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Re: add NODES.prior_deleted boolean column

From: Julian Foad <julian.foad_at_wandisco.com>
Date: Tue, 21 Sep 2010 18:41:30 +0100

Greg Stein wrote:
> After working through the several email messages, and discussion, I
> believe we're now down to a simple change:
> * add a "prior_deleted" flag to NODES
> The flag simply means that a node exists prior to this layer and has
> been deleted or moved-away. The 'presence' column may say the same
> thing, but it might also describe data that is replacing the
> deletion/move.

Do you see this working in conjunction with the current set of presence
values, or your proposed extended set?

That flag would just mean "There is a row for the same path with a
smaller op_depth and with a non-negative kind of presence", right? So
whether we actually store that flag is a matter of impl/efficiency, not
of logical design. Have I understood?

The subject that this arose from was how to store all the possible
states of a working row. First I want to know what are all the possible
states of a working row that we need to represent, before we decide how
to represent them. I don't think we have ever written them down yet, in
full detail, so I have tried.

Please see the two tables in the "nodes-states" document that I am
attaching as .ods and as .pdf, and as two .png images. I'm not sure
whether any of the attachments will get through to the list.

Table 1

The first table enumerates all the states of a row in NODES,ignoring any
"prior-deleted" or "moved-away" part of the state if the node has also
been replaced. It shows whether each such state can exist in BASE
(op_depth = 0) and/or in WORKING (op_depth > 0) rows.

The remaining columns are works in progress. The "Can be excluded?"
column starts to address the question "Can we copy or move a tree that
contains an excluded node?"

Table 2

The second table starts to define the state that results from applying
any possible structural change to a node.

I assume this is in conjunction with the current set of presence values,
not your proposed extended set. So the possible changes would be
encoded as:

> When a deletion (of a subtree) occurs, then we create a new layer at
> <relpath, op_depth>. New rows are written for the root, and all
> children, using that op_depth value. If this is a moved-away, then we
> store the destination into moved_to at the root *only* (which can then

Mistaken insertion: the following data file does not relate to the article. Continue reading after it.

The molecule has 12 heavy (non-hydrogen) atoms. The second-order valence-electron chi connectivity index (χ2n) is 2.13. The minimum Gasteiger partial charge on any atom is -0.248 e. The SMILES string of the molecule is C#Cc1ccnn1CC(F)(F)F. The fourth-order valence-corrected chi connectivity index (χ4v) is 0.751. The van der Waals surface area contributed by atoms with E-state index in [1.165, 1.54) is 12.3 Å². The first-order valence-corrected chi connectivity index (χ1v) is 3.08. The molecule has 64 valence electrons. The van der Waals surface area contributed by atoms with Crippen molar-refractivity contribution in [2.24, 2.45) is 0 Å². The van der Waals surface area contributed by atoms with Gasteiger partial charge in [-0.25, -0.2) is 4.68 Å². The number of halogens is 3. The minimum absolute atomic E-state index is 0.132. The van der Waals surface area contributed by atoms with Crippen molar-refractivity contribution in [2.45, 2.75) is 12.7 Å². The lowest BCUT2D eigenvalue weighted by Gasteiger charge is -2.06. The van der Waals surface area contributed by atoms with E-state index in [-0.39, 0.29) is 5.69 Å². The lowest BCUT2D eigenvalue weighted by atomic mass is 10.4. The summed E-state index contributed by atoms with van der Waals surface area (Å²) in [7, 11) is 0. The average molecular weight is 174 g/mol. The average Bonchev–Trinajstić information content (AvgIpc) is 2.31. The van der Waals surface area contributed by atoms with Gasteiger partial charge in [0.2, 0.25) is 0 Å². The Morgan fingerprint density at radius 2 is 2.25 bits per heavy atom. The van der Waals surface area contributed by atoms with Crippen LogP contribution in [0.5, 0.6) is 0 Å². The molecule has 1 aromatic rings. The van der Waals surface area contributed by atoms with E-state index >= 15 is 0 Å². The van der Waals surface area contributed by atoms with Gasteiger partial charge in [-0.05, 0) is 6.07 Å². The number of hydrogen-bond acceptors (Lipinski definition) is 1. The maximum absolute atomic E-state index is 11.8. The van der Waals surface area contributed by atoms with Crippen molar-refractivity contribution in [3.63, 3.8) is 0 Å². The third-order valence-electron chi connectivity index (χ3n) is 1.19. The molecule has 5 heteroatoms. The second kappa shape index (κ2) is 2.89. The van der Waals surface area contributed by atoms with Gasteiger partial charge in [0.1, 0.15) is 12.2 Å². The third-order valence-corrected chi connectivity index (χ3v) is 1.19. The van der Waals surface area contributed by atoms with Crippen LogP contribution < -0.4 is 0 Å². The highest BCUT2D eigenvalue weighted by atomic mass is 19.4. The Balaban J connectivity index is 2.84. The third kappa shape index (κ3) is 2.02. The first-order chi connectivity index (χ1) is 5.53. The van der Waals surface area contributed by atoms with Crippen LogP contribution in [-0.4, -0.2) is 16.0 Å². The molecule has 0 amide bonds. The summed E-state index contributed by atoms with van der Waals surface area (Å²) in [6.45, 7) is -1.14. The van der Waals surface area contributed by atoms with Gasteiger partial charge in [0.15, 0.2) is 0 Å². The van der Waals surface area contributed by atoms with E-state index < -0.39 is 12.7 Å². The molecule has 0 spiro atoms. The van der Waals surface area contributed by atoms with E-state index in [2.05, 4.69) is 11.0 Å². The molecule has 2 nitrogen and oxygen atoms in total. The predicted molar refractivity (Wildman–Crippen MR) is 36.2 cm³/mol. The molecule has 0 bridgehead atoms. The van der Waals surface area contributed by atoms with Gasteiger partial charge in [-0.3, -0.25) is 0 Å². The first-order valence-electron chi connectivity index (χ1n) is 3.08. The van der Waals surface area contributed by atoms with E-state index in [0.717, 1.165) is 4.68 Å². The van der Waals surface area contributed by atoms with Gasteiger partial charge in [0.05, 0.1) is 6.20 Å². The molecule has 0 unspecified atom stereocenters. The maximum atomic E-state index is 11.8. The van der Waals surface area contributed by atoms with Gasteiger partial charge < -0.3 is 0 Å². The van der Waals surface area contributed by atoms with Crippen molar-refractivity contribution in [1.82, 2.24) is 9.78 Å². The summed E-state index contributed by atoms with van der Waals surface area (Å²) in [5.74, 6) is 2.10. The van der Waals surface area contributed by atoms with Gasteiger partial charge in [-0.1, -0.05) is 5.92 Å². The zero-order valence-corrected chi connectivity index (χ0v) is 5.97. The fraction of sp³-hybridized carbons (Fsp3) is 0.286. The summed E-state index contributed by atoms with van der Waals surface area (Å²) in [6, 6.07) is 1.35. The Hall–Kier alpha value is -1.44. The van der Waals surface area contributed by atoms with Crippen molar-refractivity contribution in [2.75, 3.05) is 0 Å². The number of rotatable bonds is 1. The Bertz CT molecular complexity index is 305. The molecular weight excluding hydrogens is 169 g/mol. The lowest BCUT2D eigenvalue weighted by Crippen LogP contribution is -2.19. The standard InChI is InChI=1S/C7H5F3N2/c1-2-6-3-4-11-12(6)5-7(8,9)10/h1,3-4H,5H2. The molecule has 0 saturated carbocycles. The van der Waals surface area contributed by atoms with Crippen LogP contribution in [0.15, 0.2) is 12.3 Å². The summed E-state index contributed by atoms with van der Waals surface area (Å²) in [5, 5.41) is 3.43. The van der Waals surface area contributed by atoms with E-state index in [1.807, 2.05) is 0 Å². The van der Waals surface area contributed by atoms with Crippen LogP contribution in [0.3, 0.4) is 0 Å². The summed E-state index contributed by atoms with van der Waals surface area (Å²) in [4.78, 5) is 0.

> later discriminate between the two types of deletions; children need
> to look to the root to discriminate; I bet this need is rare). Note
> that the deletion process needs to look for mods to descendents:
> deletes are integrated into this one; other operations may error with
> "can't delete local mods" or somesuch.
> For the following actions, these are applied to the root of a deletion:

What do you mean "these are applied to the root of a deletion"? I guess
"add", "copy-here", "move-here" can only be applied to the root of a
deletion or to an unversioned/not-present path; is that it?

> If an add occurs, then the root is updated to set presence='added'. No
> other changes are needed.

Apart from setting the new node kind. And apart from changing the
op_depth of all its still-deleted children to obey the deletion-op-depth

  checkout: (A/B, A/B/C, A/B/gamma),op_d=0,normal

  delete A/B: add rows (A/B, A/B/C, A/B/gamma),op_d=2,deleted

  add new file B: modify row (A/B),op_d=2:
                       presence/status := deleted+added
                       kind := file
                   modify rows (A/B/C, A/B/gamma),op_d=2:
                       op_d := 3

- Julian

> If a copied-here or moved-here occurs, then the root is updated with
> the appropriate status and source information. Child nodes *may* have
> their presence switched from 'deleted' to 'copied-here' or
> 'moved-here' (depends on whether the arriving nodes intersect with the
> old namespace). New nodes may be introduced, with presence=$whatever
> and prior_deleted=0 (FALSE)
> If a deletion of a child (subtree) of copied-here or moved-here
> occurs, then it has a new op_depth and defines a whole new layer. The
> "prior_deleted" is set to 1 (TRUE) indicating the prior layer (which
> happens to be the copy/move-here) has been deleted.
> Deletion of an add is effectively a revert. If this is a child, then
> the layer is simply removed (it only has one node). If the
> deletion/revert of an add has prior_deleted=1 (meaning it is a root),
> then the node is rewritten to presence='deleted', restoring it to the
> state when the deletion first occurred. (and yes, a second revert
> undoes the deletion, etc...).
> Reverting a child of a moved/copied-here tree is invalid. When you
> revert the root, then the children at this op_depth are traversed: any
> nodes with prior_deleted=1 are restored to presence=deleted, and nodes
> with prior_deleted=0 (newly-arrived from the copy/move) are simply
> removed.
> Note that prior_deleted is set to TRUE only for a deletion operation
> (when presence is set to 'deleted'). That implies a prior node
> existed. For the sequence [rm A/B, add A/B, add A/B/foo], the node
> A/B/foo will have op_depth=3 and prior_deleted=0 since the row was
> created by an add. Assuming that A/B/foo existed originally, then
> prior_deleted=1 at <A/B/foo, op_depth=2>.
> I think that is it. Summarized a bit better from the earlier thread.
> Cheers,
> -g

Received on 2010-09-21 19:42:22 CEST

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